The filter is probably your most important piece of aquarium equipment. If you discover that your filter has stopped working properly, it is vital to figure out the cause and correct the problem.
Why Is the Filter So Important?
The filter removes or neutralizes wastes and aerates the tank’s water. If either one of these functions is interrupted, you do not have long--probably a few days at most--before the changes will begin to affect water quality and your pets’ health.
A variety of signs can tell you that your filter is not working. Sometimes parts of the system will make unusual noises. Maybe the water flow is more or less than average. Many filters use air pumps--you may not see the usual stream of bubbles, or the pump may be ominously quiet. The first place to start looking for a problem is to check for mechanical failure.
Look over the system to make sure that it is still hooked up correctly; connections can slip over time or become dislodged. See if any parts are loose. Check whether a plug has been knocked from an outlet. If you use an air pump, examine all parts of the pump and air-tube connections.
If everything is hooked up correctly but the filter will not operate, it may have become clogged. Look for blocked tubing or dirty airstones. If you have an undergravel filter, siphon the gravel using a gravel vacuum. If it’s a filter that uses media such as a power or canister filter, check the cotton floss or filter insert for pieces of waste stopping up the system; rinse out if needed.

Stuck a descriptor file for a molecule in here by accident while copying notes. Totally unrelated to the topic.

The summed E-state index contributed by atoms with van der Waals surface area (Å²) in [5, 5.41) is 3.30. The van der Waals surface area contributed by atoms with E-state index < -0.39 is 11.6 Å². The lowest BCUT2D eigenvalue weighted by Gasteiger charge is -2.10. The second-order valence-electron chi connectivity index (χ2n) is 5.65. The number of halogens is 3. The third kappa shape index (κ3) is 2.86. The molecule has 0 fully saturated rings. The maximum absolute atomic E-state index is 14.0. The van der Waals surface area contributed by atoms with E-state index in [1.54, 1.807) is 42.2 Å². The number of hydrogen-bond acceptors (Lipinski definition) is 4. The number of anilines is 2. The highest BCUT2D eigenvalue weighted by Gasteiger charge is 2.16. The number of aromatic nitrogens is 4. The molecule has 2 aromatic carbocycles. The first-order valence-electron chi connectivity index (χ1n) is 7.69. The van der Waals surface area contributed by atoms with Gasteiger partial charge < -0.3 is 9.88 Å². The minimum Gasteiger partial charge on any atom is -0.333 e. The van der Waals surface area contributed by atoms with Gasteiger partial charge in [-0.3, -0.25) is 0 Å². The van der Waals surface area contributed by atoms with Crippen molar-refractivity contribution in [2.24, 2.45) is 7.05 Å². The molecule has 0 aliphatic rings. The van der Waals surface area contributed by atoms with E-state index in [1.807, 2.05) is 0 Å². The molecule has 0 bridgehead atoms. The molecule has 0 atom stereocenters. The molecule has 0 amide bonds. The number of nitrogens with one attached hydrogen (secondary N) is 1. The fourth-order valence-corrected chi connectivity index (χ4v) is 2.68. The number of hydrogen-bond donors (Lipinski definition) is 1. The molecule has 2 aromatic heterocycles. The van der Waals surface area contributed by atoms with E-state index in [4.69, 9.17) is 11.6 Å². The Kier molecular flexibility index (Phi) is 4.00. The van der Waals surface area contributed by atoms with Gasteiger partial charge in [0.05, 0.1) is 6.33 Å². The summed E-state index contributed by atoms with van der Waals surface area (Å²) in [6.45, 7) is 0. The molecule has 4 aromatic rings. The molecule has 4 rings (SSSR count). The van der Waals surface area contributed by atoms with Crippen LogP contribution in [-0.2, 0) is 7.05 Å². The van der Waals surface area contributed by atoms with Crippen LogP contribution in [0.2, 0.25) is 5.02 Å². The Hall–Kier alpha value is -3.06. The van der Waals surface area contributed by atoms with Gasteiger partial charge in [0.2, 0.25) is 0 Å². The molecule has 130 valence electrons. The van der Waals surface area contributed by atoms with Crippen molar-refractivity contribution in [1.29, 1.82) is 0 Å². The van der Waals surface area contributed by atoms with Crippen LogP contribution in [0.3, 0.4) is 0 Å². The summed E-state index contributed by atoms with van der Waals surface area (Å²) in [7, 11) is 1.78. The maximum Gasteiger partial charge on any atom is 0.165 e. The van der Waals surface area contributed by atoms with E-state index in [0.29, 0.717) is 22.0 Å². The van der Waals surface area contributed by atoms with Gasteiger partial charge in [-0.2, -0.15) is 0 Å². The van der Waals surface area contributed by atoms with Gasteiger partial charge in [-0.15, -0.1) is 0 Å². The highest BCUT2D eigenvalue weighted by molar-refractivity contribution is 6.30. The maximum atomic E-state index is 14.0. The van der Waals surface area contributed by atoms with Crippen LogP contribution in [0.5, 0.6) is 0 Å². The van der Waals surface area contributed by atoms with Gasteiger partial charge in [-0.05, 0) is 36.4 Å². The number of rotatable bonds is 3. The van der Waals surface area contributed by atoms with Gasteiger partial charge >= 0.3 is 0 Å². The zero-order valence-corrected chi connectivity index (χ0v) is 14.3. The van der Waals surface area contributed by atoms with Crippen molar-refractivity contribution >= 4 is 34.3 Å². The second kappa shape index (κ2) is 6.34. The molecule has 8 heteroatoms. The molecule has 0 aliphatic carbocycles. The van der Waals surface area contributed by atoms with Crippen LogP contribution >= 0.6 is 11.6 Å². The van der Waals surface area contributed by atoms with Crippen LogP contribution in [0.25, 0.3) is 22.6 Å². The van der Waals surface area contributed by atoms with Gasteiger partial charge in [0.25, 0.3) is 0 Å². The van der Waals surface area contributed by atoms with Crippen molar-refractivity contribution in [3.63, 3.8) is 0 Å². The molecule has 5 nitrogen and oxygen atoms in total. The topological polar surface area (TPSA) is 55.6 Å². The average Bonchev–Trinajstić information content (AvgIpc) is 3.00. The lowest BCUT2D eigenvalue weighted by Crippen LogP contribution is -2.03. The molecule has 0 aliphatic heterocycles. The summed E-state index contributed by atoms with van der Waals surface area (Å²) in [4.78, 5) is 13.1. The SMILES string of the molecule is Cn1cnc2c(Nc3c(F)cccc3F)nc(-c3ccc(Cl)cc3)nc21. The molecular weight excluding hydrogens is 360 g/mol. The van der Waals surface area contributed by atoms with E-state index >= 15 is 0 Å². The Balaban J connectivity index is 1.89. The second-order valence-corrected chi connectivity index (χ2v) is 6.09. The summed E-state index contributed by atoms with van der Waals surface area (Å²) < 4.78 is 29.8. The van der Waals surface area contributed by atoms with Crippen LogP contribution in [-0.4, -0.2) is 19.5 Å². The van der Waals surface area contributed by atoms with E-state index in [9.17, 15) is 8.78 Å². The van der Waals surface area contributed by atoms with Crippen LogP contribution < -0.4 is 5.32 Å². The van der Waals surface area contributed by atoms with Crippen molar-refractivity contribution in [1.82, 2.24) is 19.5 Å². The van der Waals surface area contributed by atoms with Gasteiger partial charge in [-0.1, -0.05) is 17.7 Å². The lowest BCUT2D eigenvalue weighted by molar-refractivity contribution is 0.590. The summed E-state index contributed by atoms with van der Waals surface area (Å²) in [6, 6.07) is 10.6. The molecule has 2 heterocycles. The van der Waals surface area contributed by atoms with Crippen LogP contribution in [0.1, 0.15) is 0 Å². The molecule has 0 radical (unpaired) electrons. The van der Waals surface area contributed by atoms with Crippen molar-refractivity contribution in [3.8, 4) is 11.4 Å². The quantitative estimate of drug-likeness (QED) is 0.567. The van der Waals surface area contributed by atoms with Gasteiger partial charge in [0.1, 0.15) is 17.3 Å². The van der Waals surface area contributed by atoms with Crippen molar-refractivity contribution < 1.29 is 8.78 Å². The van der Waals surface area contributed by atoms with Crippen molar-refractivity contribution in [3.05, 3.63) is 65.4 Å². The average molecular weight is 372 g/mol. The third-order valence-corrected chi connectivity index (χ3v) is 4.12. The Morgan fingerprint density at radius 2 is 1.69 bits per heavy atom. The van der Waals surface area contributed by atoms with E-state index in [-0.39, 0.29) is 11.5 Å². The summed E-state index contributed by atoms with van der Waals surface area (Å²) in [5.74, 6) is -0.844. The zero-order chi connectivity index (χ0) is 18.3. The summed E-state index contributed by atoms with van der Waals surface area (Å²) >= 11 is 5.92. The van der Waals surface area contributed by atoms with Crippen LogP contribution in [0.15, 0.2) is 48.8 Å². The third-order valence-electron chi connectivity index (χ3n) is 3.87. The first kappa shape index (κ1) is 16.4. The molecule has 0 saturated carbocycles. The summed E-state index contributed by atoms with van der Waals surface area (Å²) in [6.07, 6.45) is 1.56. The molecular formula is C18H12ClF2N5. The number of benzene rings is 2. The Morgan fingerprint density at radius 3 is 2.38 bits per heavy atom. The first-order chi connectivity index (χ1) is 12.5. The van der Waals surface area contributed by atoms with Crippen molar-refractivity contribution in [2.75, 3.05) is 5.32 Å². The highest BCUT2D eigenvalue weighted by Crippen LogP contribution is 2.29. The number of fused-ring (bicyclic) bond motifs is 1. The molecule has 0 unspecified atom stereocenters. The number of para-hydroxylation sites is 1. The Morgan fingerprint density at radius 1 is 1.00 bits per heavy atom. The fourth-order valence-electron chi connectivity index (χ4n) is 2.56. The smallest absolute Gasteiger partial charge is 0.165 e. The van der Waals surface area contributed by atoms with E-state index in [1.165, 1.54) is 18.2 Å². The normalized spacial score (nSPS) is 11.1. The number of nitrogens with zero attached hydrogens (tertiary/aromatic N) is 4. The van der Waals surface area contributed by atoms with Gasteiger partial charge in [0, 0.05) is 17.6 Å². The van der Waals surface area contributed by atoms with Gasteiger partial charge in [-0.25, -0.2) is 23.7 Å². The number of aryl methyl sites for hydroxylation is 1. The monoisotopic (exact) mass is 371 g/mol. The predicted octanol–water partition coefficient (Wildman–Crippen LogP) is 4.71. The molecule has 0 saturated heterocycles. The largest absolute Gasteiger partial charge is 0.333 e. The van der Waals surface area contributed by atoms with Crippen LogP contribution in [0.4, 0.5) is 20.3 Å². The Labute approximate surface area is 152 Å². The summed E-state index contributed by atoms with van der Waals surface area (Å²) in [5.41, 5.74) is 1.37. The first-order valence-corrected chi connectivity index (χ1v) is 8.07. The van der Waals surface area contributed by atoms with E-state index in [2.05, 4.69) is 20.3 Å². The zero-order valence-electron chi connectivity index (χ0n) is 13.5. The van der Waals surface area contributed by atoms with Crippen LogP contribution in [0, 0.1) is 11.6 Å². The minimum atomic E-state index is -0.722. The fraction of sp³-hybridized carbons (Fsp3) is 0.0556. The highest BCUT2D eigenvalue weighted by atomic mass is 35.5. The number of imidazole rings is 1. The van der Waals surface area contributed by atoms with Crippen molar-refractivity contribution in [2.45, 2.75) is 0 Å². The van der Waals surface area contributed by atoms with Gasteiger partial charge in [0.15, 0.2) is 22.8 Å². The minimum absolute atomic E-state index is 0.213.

No Mechanical Problems
If your filter is running but you can tell it’s not quite doing its job because the water is cloudy or smells bad, you may have what is called a "bacteria bloom," where bacteria suddenly spikes to high levels due to buildup of waste. Try a 30-percent water change and also clean the filter by siphoning the gravel or rinsing filter media. Make sure that there is not something stuck in the aquarium somewhere rotting, such as uneaten food, dead fish, dead plants or something that fell in. Also, review your system’s water temperature requirements, and the amount of fish you have for possible overcrowding issues. If none of these correct the problem or it happens over and over, use a testing kit to determine if some kind of imbalance in the water chemistry has occurred.
Be familiar with your system so that you know when something abnormal is happening. Perform regular fish-tank maintenance including daily visual checks to verify everything is operating well. This will enable you to catch some problems before they even happen, and to address system breakdowns early, before they do too much damage.